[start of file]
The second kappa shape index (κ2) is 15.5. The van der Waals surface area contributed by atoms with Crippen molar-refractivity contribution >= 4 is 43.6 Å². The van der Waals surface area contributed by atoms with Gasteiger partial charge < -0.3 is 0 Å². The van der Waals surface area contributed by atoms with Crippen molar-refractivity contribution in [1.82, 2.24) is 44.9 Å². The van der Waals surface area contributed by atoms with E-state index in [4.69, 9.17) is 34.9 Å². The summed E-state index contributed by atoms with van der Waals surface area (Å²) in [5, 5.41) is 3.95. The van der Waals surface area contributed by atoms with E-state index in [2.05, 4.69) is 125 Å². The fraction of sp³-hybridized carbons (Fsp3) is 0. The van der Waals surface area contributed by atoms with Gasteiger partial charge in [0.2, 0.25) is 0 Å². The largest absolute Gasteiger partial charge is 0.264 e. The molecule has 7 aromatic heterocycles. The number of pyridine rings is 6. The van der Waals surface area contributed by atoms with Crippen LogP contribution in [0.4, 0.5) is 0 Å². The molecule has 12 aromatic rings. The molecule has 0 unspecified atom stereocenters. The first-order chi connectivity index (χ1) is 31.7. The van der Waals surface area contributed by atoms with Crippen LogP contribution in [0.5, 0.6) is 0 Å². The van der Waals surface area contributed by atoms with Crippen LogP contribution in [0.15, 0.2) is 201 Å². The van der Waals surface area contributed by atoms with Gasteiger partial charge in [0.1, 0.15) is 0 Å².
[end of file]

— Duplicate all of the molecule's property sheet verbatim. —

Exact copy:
The second kappa shape index (κ2) is 15.5. The van der Waals surface area contributed by atoms with Crippen molar-refractivity contribution >= 4 is 43.6 Å². The van der Waals surface area contributed by atoms with Gasteiger partial charge < -0.3 is 0 Å². The van der Waals surface area contributed by atoms with Crippen molar-refractivity contribution in [1.82, 2.24) is 44.9 Å². The van der Waals surface area contributed by atoms with E-state index in [4.69, 9.17) is 34.9 Å². The summed E-state index contributed by atoms with van der Waals surface area (Å²) in [5, 5.41) is 3.95. The van der Waals surface area contributed by atoms with E-state index in [2.05, 4.69) is 125 Å². The fraction of sp³-hybridized carbons (Fsp3) is 0. The van der Waals surface area contributed by atoms with Gasteiger partial charge in [0.2, 0.25) is 0 Å². The largest absolute Gasteiger partial charge is 0.264 e. The molecule has 7 aromatic heterocycles. The number of pyridine rings is 6. The van der Waals surface area contributed by atoms with Crippen LogP contribution in [0.4, 0.5) is 0 Å². The molecule has 12 aromatic rings. The molecule has 0 unspecified atom stereocenters. The first-order chi connectivity index (χ1) is 31.7. The van der Waals surface area contributed by atoms with Crippen LogP contribution in [0.5, 0.6) is 0 Å². The van der Waals surface area contributed by atoms with Crippen LogP contribution in [0.15, 0.2) is 201 Å². The van der Waals surface area contributed by atoms with Gasteiger partial charge in [0.1, 0.15) is 0 Å².